Statement of Urgency

Re: International diplomatic emergency

Secretary-General António Guterres
United Nations
UN Headquarters, S-3800
New York, NY 10017
September 16, 2021

Re: International diplomatic emergency

Mr Secretary General,

We are an international group of current and former politicians, diplomats, judges, lawyers, mediators, policy experts, business people and community leaders that share a global outlook. Our desire to see rapid action to combat the clear and present global threat of climate change has brought us together. Some of us have spent decades of our careers on this issue.

As you are aware, Mr Secretary General, the consequences of carbon emissions, expected by scientists for several decades and spelled out in the IPCC’s shocking latest report, are unfolding before us. They are coming earlier and with greater ferocity than anticipated. We may be near tipping-points, where the climate system may suddenly and irreversibly change. These changes will impair living conditions for many and may bring disaster and conflict to vulnerable nations. This is already a climate emergency. It may become a climate tragedy in our lifetimes. Yet there is another path.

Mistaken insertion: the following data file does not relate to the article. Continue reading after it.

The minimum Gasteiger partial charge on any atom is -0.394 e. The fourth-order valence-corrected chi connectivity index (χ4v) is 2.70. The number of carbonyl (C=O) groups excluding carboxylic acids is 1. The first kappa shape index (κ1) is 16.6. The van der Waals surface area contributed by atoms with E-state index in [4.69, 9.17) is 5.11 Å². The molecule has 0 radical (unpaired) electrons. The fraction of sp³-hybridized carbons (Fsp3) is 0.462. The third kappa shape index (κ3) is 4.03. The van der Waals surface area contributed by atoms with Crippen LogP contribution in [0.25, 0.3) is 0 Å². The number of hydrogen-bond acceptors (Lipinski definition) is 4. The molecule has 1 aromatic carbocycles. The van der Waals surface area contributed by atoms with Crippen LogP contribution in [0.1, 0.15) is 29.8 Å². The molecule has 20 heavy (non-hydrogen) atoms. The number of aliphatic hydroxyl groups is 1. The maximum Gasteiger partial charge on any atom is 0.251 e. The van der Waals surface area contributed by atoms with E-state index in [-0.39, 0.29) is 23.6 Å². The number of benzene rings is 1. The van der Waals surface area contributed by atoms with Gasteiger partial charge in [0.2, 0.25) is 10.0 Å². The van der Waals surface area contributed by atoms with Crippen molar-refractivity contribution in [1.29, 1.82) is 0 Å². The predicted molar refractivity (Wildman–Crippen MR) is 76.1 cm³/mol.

There has been a quarter-century of talking. There is now an overwhelming need for action. More promises for the distant future are not a measure of success. At COP 26 in Glasgow this November, nations must focus on progress in fulfilling commitments already made and on plans for action in the next five years. COP 26 will be an international diplomatic failure if governments don’t come together and make firm commitments to act now.

The immediate actions required of the international community to combat this emergency are stark but clear. From the UN, we need a new focus at COP 26 on creating a robust framework for assessing actual delivery of outcomes, rather than on pledges. From countries, we need the cessation of new fossil fuel projects, a carbon price of around $100 (per tonne of carbon dioxide), building cleantech investment to $5 trillion a year, halving emissions by 2030, and demonstrating that alternatives to the current energy system are beneficial to citizens, states and regions.